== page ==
Hampstead Triathlon Club Group Rides
What will be provided?
- A suitable route
- A leader for each group *
* The group leader is not a coach. No coaching will take place on the open road. The role of the ride leader is to meet and greet riders at the designated start point and ride around the set route at an appropriate pace.
Any accidents, no matter how small, should be reported to the ride navigator who will complete an accident report form. This allows us to look for trends that we need to address such as accident black spots on routes. Alternatively you can complete the online form from within the members area.
All riders participate at their own risk and must always ride in accordance with the highway code. Hampstead Triathlon Club is affiliated to British Triathlon and British Cycling and strongly advise you to consider the insurance packages offered through their membership schemes. Other types of cycling insurance are available.
What do you need to bring?
Bike – Check your bike and helmet to make sure it is road worthy before leaving home.
Tools and Spares – Carry at least the following equipment / spares:
- 2 spare inner tubes
- Tyre levers
- Pump/CO2 Gas Cannister
Ideally you should be able to fix a puncture. If you can’t please let the ride leader know before you set off and they can arrange for someone to show you if required.
Food and Drink – Ensure you bring adequate hydration and food. As a minimum:
- 750ml of water/energy drink
- A small snack (flapjack / energy bar)
Extras – Bring a mobile phone to use in case of emergency or if you become separated from the group. Carrying some small change is also a good idea.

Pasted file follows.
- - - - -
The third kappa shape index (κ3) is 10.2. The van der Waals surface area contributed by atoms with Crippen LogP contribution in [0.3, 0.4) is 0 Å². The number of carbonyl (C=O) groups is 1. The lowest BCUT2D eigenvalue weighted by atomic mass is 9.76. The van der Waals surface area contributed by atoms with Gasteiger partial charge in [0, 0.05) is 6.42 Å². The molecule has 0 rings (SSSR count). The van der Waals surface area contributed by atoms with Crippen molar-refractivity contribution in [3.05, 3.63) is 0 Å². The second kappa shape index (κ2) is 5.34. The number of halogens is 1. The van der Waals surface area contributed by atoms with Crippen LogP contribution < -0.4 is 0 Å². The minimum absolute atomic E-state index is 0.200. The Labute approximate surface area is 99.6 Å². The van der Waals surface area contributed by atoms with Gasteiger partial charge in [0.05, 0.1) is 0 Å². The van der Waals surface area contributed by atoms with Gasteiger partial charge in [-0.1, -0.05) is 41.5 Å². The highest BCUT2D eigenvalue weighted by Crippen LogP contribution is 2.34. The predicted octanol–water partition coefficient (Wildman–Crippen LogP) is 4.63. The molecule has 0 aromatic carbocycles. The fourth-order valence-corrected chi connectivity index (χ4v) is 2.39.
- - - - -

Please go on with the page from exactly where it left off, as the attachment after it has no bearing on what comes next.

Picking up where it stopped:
Up to date emergency contact details. Consider a RoadID bracelet or something similar.
What should you wear?
Helmet – Although not law we would request all club members to wear a helmet on all group rides.
Clothing – If you have it and conditions suit wear club cycling kit with pride! Depending on the weather bring suitably warm clothing. This could include:
- Short or long Cycling Bib shorts
- 1 or more Cycling top
- Hat / Ear warmers to wear underneath your helmet
- Waterproof / windproof jacket
- Shoe covers
- Arm / Leg warmers
- Base layers
Glasses – Though not compulsory for group rides it is advised for people to wear glasses (with appropriate light transmission).
Here are some tips on cycling etiquette that should to be followed for safety. Here are the key ideas:
- Complete a safety check of your bike, helmet and clothing before arriving for the ride.
- When you arrive, sign-on with the ride leader by providing your name and mobile number.
- Let the ride navigator know when you are leaving, particularly if you won’t be staying with the group for the whole ride
- Keep your eyes open! – The key one is to watch the ride leader and the people closest to you. Going downhill, they may want to slow down. Going uphill, they may stall. Don’t forget, when riders get tired, concentration is lost.
- Be consistent – When group riding the pace should be constant or adjusted smoothly as a unit but it isn’t always the case.
- Teamwork – Give a helping hand, watch for problems (loose straps, loose equipment), and help each other to be safe and enjoy the ride.
- Be Predictable – Group riding requires even more attention to predictability than riding alone. Other riders expect you to ride straight, at a constant speed, unless you indicate differently. If you know the person in front of you like the back of your hand then ride close to their wheel but if you’re not used to riding behind someone or the pace of the line is changeable then keep a safe distance back. Use your own judgment but air on the side of caution.
- Communicate – Use hand and verbal signals to communicate with members of the group and with other traffic.
- Hand Signals – Hand signals for turning and stopping, and parked cars.